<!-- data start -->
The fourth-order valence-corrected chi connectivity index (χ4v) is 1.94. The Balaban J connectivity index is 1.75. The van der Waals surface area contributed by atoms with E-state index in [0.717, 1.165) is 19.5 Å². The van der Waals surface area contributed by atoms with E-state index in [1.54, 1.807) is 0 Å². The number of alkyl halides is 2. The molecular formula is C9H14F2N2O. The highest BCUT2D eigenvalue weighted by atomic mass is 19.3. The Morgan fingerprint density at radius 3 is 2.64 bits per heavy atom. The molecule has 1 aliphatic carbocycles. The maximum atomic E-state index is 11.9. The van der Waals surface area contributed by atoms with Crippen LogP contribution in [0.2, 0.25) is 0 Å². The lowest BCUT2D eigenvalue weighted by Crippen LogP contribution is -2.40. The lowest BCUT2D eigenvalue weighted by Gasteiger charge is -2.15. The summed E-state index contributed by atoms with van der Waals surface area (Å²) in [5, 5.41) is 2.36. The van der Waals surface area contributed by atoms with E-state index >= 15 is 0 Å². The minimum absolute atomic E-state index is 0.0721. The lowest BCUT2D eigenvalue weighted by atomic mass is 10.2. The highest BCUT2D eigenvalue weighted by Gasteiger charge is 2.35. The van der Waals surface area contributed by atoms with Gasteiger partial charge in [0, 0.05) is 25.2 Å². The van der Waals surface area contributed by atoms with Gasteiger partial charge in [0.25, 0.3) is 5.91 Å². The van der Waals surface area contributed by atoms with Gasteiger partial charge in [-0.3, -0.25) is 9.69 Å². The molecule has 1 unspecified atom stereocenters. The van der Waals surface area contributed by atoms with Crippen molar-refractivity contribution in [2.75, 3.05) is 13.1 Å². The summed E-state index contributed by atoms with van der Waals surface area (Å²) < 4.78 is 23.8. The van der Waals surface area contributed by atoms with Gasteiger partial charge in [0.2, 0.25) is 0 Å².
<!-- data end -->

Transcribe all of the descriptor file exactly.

The fourth-order valence-corrected chi connectivity index (χ4v) is 1.94. The Balaban J connectivity index is 1.75. The van der Waals surface area contributed by atoms with E-state index in [0.717, 1.165) is 19.5 Å². The van der Waals surface area contributed by atoms with E-state index in [1.54, 1.807) is 0 Å². The number of alkyl halides is 2. The molecular formula is C9H14F2N2O. The highest BCUT2D eigenvalue weighted by atomic mass is 19.3. The Morgan fingerprint density at radius 3 is 2.64 bits per heavy atom. The molecule has 1 aliphatic carbocycles. The maximum atomic E-state index is 11.9. The van der Waals surface area contributed by atoms with Crippen LogP contribution in [0.2, 0.25) is 0 Å². The lowest BCUT2D eigenvalue weighted by Crippen LogP contribution is -2.40. The lowest BCUT2D eigenvalue weighted by Gasteiger charge is -2.15. The summed E-state index contributed by atoms with van der Waals surface area (Å²) in [5, 5.41) is 2.36. The van der Waals surface area contributed by atoms with E-state index >= 15 is 0 Å². The minimum absolute atomic E-state index is 0.0721. The lowest BCUT2D eigenvalue weighted by atomic mass is 10.2. The highest BCUT2D eigenvalue weighted by Gasteiger charge is 2.35. The van der Waals surface area contributed by atoms with Gasteiger partial charge in [0, 0.05) is 25.2 Å². The van der Waals surface area contributed by atoms with Gasteiger partial charge in [0.25, 0.3) is 5.91 Å². The van der Waals surface area contributed by atoms with Gasteiger partial charge in [-0.3, -0.25) is 9.69 Å². The molecule has 1 unspecified atom stereocenters. The van der Waals surface area contributed by atoms with Crippen molar-refractivity contribution in [2.75, 3.05) is 13.1 Å². The summed E-state index contributed by atoms with van der Waals surface area (Å²) < 4.78 is 23.8. The van der Waals surface area contributed by atoms with Gasteiger partial charge in [0.2, 0.25) is 0 Å².